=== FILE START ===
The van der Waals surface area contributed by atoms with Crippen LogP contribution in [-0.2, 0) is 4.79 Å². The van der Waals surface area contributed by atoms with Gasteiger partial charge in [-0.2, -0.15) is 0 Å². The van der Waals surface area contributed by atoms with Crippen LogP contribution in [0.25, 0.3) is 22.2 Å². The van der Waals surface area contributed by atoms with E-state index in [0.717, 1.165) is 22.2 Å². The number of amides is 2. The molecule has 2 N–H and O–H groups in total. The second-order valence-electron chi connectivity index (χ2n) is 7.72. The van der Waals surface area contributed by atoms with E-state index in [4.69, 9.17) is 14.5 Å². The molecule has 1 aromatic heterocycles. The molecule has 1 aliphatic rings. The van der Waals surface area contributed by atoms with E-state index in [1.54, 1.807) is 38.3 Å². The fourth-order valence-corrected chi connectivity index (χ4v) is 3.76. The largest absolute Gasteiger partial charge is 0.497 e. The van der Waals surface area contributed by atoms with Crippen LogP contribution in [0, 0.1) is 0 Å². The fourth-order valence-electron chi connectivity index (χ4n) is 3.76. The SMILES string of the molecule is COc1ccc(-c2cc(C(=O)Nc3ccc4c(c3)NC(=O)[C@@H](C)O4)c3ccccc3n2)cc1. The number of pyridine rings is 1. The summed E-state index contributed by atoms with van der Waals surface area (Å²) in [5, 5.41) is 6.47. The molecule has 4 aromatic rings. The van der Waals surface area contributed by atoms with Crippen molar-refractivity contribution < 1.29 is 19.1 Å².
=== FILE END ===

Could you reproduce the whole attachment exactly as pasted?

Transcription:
The van der Waals surface area contributed by atoms with Crippen LogP contribution in [-0.2, 0) is 4.79 Å². The van der Waals surface area contributed by atoms with Gasteiger partial charge in [-0.2, -0.15) is 0 Å². The van der Waals surface area contributed by atoms with Crippen LogP contribution in [0.25, 0.3) is 22.2 Å². The van der Waals surface area contributed by atoms with E-state index in [0.717, 1.165) is 22.2 Å². The number of amides is 2. The molecule has 2 N–H and O–H groups in total. The second-order valence-electron chi connectivity index (χ2n) is 7.72. The van der Waals surface area contributed by atoms with E-state index in [4.69, 9.17) is 14.5 Å². The molecule has 1 aromatic heterocycles. The molecule has 1 aliphatic rings. The van der Waals surface area contributed by atoms with E-state index in [1.54, 1.807) is 38.3 Å². The fourth-order valence-corrected chi connectivity index (χ4v) is 3.76. The largest absolute Gasteiger partial charge is 0.497 e. The van der Waals surface area contributed by atoms with Crippen LogP contribution in [0, 0.1) is 0 Å². The fourth-order valence-electron chi connectivity index (χ4n) is 3.76. The SMILES string of the molecule is COc1ccc(-c2cc(C(=O)Nc3ccc4c(c3)NC(=O)[C@@H](C)O4)c3ccccc3n2)cc1. The number of pyridine rings is 1. The summed E-state index contributed by atoms with van der Waals surface area (Å²) in [5, 5.41) is 6.47. The molecule has 4 aromatic rings. The van der Waals surface area contributed by atoms with Crippen molar-refractivity contribution < 1.29 is 19.1 Å².